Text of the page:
A judge ruled in March that coffee sellers in California should post warnings about a potentially cancer-causing chemical found in the beverage.
The chemical, acrylamide, is produced during the coffee bean roasting process, as well as when sugars and amino acids found in other foods are cooked at high temperatures. It’s one of 65 chemicals included in a California law that requires businesses to warn consumers if they may be exposed to substances associated with cancer, birth defects or other reproductive issues.
While the decision — which at this point is just a preliminary ruling, and may still be challenged in court — relates specifically to coffee, consumers are actually exposed to acrylamide from numerous sources. Here’s what to know about the chemical.
Is acrylamide in other foods?
Acrylamide is a byproduct formed when sugars and amino acids naturally occurring in starchy foods, such as potatoes and cereal grains, are cooked at high temperatures, according to the American Cancer Society. Acrylamide is particularly likely to be produced when foods are fried, baked, broiled or roasted, according to the ACS. The chemical can be found in potato chips, french fries, baked goods, snack foods, breads and even some baby foods.
Acrylamide, which is also made during some industrial production processes, is also found in non-food sources such as cigarette smoke, caulk, food packaging and some adhesives, the ACS says.
Does acrylamide cause cancer?
Despite the ruling in California, the science around acrylamide and cancer is inconclusive.
While some animal research has shown that acrylamide can cause DNA damage that may lead to a heightened risk of cancer, the evidence is much less clear in humans. Based on the research, “there are currently no cancer types for which there is clearly an increased risk related to acrylamide intake,” according to the ACS.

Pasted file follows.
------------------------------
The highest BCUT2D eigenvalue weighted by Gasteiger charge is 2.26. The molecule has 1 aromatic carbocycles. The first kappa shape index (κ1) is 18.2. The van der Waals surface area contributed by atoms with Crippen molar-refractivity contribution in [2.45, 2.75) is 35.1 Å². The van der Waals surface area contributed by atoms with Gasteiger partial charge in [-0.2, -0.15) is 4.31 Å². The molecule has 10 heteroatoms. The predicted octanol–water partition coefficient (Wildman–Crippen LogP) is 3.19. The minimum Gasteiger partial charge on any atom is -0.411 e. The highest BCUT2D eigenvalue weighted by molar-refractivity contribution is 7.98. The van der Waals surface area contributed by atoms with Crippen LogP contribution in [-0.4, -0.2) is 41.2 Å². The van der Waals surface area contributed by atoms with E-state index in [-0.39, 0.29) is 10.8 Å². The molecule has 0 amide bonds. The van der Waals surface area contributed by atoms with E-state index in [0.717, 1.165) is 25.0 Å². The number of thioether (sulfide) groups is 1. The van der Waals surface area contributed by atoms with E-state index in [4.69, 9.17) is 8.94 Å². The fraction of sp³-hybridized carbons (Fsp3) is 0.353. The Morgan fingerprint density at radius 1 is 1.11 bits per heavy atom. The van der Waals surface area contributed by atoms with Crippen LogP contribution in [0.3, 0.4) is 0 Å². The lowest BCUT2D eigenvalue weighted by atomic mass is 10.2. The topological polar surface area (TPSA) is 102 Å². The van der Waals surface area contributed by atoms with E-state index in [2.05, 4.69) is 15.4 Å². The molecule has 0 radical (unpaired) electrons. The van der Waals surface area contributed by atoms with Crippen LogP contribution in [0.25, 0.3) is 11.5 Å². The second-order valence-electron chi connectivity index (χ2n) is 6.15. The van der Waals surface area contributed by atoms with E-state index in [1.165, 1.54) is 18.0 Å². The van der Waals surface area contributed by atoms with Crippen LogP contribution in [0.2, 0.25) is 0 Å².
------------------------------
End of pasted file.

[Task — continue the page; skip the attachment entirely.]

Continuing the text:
Nonetheless, based on animal findings, the National Toxicology Program says acrylamide can “reasonably be anticipated to be a human carcinogen,” and the Environmental Protection Agency has deemed it a “probable human carcinogen.”
The Food and Drug Administration, however, isn’t convinced. In an August statement, Commissioner Scott Gottlieb said the agency “carefully reviewed the most current research on coffee and cancer and it does not support a cancer warning for coffee.” As such, Gottlieb said the agency supports a proposed Proposition 65 exemption for coffee sellers.
At this point, it’s only safe to say there’s an association between acrylamide and cancer — more research is necessary to know if it actually causes the disease.
Are other sources of acrylamide regulated?
Some California fast food restaurants began posting acrylamide warnings related to potato products in 2007. A handful of chip and french fry manufacturers also agreed to reduce the levels of acrylamide in their products under a separate settlement. In March 2016, the Food and Drug Administration released guidance for manufacturers regarding acrylamide in food, but it did not impose mandatory limits.
But doesn’t coffee prevent cancer?
Coffee does contain antioxidants, which may help protect the body against potentially cancer-causing molecules called free radicals, according to the Mayo Clinic. Some compounds in coffee may also combat inflammation, which plays a part in many chronic diseases, including cancer.
That said, the research around coffee and cancer is mixed. Some studies have found protective benefits associated with the beverage, while others have highlighted it as a potential cancer risk factor. (A 2016 study, for example, said all hot beverages may be a trigger for esophageal cancer.) At this point, it’s not possible to rule with complete certainty one way or the other.
Should I stop drinking coffee?
Despite the controversy around java and acrylamide — and coffee and cancer in general — research has shown that drinking coffee may reduce your risk of developing type 2 diabetes and heart disease. It may also boost your longevity.
At least until more conclusive research is completed, each coffee drinker must weigh the possible risks and benefits for herself.